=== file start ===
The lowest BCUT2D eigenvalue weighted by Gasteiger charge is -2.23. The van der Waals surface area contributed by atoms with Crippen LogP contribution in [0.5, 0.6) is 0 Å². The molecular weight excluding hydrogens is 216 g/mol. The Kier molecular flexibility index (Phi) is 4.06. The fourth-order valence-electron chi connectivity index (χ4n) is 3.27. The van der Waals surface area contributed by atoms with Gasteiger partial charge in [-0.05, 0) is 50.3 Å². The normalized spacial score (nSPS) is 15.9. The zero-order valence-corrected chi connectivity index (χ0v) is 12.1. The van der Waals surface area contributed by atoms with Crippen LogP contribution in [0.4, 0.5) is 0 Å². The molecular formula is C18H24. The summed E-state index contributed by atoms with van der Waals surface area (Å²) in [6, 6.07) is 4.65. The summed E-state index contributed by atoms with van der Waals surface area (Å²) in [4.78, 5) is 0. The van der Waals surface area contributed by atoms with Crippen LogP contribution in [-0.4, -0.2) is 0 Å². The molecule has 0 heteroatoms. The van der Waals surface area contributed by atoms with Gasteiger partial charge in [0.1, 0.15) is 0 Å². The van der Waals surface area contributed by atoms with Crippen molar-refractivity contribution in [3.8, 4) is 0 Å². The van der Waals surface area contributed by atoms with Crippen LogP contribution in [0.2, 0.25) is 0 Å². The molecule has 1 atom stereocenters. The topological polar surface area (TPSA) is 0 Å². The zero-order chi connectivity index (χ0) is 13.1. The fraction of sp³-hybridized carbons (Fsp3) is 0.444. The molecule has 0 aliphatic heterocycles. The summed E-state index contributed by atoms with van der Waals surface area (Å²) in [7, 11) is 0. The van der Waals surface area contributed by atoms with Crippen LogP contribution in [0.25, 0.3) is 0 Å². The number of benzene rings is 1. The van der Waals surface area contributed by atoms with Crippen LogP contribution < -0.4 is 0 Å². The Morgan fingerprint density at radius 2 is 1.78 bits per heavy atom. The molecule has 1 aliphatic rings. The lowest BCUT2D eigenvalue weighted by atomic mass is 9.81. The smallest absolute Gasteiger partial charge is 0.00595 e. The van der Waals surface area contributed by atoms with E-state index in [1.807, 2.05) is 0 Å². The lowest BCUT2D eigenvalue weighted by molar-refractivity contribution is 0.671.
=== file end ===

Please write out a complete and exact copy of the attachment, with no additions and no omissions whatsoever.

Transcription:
The lowest BCUT2D eigenvalue weighted by Gasteiger charge is -2.23. The van der Waals surface area contributed by atoms with Crippen LogP contribution in [0.5, 0.6) is 0 Å². The molecular weight excluding hydrogens is 216 g/mol. The Kier molecular flexibility index (Phi) is 4.06. The fourth-order valence-electron chi connectivity index (χ4n) is 3.27. The van der Waals surface area contributed by atoms with Gasteiger partial charge in [-0.05, 0) is 50.3 Å². The normalized spacial score (nSPS) is 15.9. The zero-order valence-corrected chi connectivity index (χ0v) is 12.1. The van der Waals surface area contributed by atoms with Crippen LogP contribution in [0.4, 0.5) is 0 Å². The molecular formula is C18H24. The summed E-state index contributed by atoms with van der Waals surface area (Å²) in [6, 6.07) is 4.65. The summed E-state index contributed by atoms with van der Waals surface area (Å²) in [4.78, 5) is 0. The van der Waals surface area contributed by atoms with Crippen LogP contribution in [-0.4, -0.2) is 0 Å². The molecule has 0 heteroatoms. The van der Waals surface area contributed by atoms with Gasteiger partial charge in [0.1, 0.15) is 0 Å². The van der Waals surface area contributed by atoms with Crippen molar-refractivity contribution in [3.8, 4) is 0 Å². The van der Waals surface area contributed by atoms with Crippen LogP contribution in [0.2, 0.25) is 0 Å². The molecule has 1 atom stereocenters. The topological polar surface area (TPSA) is 0 Å². The zero-order chi connectivity index (χ0) is 13.1. The fraction of sp³-hybridized carbons (Fsp3) is 0.444. The molecule has 0 aliphatic heterocycles. The summed E-state index contributed by atoms with van der Waals surface area (Å²) in [7, 11) is 0. The van der Waals surface area contributed by atoms with Crippen LogP contribution in [0.25, 0.3) is 0 Å². The number of benzene rings is 1. The van der Waals surface area contributed by atoms with Crippen LogP contribution < -0.4 is 0 Å². The Morgan fingerprint density at radius 2 is 1.78 bits per heavy atom. The molecule has 1 aliphatic rings. The lowest BCUT2D eigenvalue weighted by atomic mass is 9.81. The smallest absolute Gasteiger partial charge is 0.00595 e. The van der Waals surface area contributed by atoms with E-state index in [1.807, 2.05) is 0 Å². The lowest BCUT2D eigenvalue weighted by molar-refractivity contribution is 0.671.